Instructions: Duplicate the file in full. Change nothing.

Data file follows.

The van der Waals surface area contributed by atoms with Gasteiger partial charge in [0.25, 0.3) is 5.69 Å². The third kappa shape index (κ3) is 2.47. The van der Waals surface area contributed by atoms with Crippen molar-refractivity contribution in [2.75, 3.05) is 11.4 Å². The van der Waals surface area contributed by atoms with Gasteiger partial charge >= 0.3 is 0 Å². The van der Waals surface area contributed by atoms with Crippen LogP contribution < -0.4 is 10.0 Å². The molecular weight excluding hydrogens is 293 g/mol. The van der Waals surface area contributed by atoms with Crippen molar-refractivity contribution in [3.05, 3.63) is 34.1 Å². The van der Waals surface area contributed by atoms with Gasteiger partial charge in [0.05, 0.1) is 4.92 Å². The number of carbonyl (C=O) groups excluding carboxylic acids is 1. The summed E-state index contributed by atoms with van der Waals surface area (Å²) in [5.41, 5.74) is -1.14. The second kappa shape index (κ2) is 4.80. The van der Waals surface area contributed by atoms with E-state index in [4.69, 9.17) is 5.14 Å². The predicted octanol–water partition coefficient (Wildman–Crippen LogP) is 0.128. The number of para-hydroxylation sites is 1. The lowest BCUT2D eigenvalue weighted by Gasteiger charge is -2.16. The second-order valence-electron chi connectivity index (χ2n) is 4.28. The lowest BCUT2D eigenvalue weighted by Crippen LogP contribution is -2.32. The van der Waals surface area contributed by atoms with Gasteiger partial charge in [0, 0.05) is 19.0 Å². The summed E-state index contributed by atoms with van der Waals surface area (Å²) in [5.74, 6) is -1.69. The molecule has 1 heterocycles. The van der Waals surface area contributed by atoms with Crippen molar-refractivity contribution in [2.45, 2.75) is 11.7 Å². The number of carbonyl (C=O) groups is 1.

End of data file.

The van der Waals surface area contributed by atoms with Gasteiger partial charge in [0.25, 0.3) is 5.69 Å². The third kappa shape index (κ3) is 2.47. The van der Waals surface area contributed by atoms with Crippen molar-refractivity contribution in [2.75, 3.05) is 11.4 Å². The van der Waals surface area contributed by atoms with Gasteiger partial charge >= 0.3 is 0 Å². The van der Waals surface area contributed by atoms with Crippen LogP contribution < -0.4 is 10.0 Å². The molecular weight excluding hydrogens is 293 g/mol. The van der Waals surface area contributed by atoms with Crippen molar-refractivity contribution in [3.05, 3.63) is 34.1 Å². The van der Waals surface area contributed by atoms with Gasteiger partial charge in [0.05, 0.1) is 4.92 Å². The number of carbonyl (C=O) groups excluding carboxylic acids is 1. The summed E-state index contributed by atoms with van der Waals surface area (Å²) in [5.41, 5.74) is -1.14. The second kappa shape index (κ2) is 4.80. The van der Waals surface area contributed by atoms with E-state index in [4.69, 9.17) is 5.14 Å². The predicted octanol–water partition coefficient (Wildman–Crippen LogP) is 0.128. The number of para-hydroxylation sites is 1. The lowest BCUT2D eigenvalue weighted by Gasteiger charge is -2.16. The second-order valence-electron chi connectivity index (χ2n) is 4.28. The lowest BCUT2D eigenvalue weighted by Crippen LogP contribution is -2.32. The van der Waals surface area contributed by atoms with Gasteiger partial charge in [0, 0.05) is 19.0 Å². The summed E-state index contributed by atoms with van der Waals surface area (Å²) in [5.74, 6) is -1.69. The molecule has 1 heterocycles. The van der Waals surface area contributed by atoms with Crippen molar-refractivity contribution in [2.45, 2.75) is 11.7 Å². The number of carbonyl (C=O) groups is 1.